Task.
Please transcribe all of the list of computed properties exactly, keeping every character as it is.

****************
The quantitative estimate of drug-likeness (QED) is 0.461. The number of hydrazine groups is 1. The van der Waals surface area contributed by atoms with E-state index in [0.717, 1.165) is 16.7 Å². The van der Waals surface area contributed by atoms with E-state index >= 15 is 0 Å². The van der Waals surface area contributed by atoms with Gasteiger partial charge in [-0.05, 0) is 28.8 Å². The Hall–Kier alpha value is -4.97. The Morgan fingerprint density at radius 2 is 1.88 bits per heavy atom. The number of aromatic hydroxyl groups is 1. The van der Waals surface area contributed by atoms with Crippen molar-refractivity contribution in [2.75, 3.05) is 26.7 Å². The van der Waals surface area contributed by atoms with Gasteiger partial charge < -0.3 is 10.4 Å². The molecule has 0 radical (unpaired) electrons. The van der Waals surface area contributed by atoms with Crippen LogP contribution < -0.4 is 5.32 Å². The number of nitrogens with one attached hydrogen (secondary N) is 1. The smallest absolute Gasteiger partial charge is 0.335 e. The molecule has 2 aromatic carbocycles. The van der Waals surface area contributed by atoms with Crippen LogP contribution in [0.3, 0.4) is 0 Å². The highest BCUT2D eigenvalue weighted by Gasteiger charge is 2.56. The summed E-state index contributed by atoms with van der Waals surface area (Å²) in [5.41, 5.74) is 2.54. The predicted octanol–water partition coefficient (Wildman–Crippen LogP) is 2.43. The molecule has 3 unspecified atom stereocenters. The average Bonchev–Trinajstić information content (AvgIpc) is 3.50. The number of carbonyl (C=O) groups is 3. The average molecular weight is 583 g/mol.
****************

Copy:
The quantitative estimate of drug-likeness (QED) is 0.461. The number of hydrazine groups is 1. The van der Waals surface area contributed by atoms with E-state index in [0.717, 1.165) is 16.7 Å². The van der Waals surface area contributed by atoms with E-state index >= 15 is 0 Å². The van der Waals surface area contributed by atoms with Gasteiger partial charge in [-0.05, 0) is 28.8 Å². The Hall–Kier alpha value is -4.97. The Morgan fingerprint density at radius 2 is 1.88 bits per heavy atom. The number of aromatic hydroxyl groups is 1. The van der Waals surface area contributed by atoms with Crippen molar-refractivity contribution in [2.75, 3.05) is 26.7 Å². The van der Waals surface area contributed by atoms with Gasteiger partial charge < -0.3 is 10.4 Å². The molecule has 0 radical (unpaired) electrons. The van der Waals surface area contributed by atoms with Crippen LogP contribution < -0.4 is 5.32 Å². The number of nitrogens with one attached hydrogen (secondary N) is 1. The smallest absolute Gasteiger partial charge is 0.335 e. The molecule has 2 aromatic carbocycles. The van der Waals surface area contributed by atoms with Crippen LogP contribution in [0.3, 0.4) is 0 Å². The highest BCUT2D eigenvalue weighted by Gasteiger charge is 2.56. The summed E-state index contributed by atoms with van der Waals surface area (Å²) in [5.41, 5.74) is 2.54. The predicted octanol–water partition coefficient (Wildman–Crippen LogP) is 2.43. The molecule has 3 unspecified atom stereocenters. The average Bonchev–Trinajstić information content (AvgIpc) is 3.50. The number of carbonyl (C=O) groups is 3. The average molecular weight is 583 g/mol.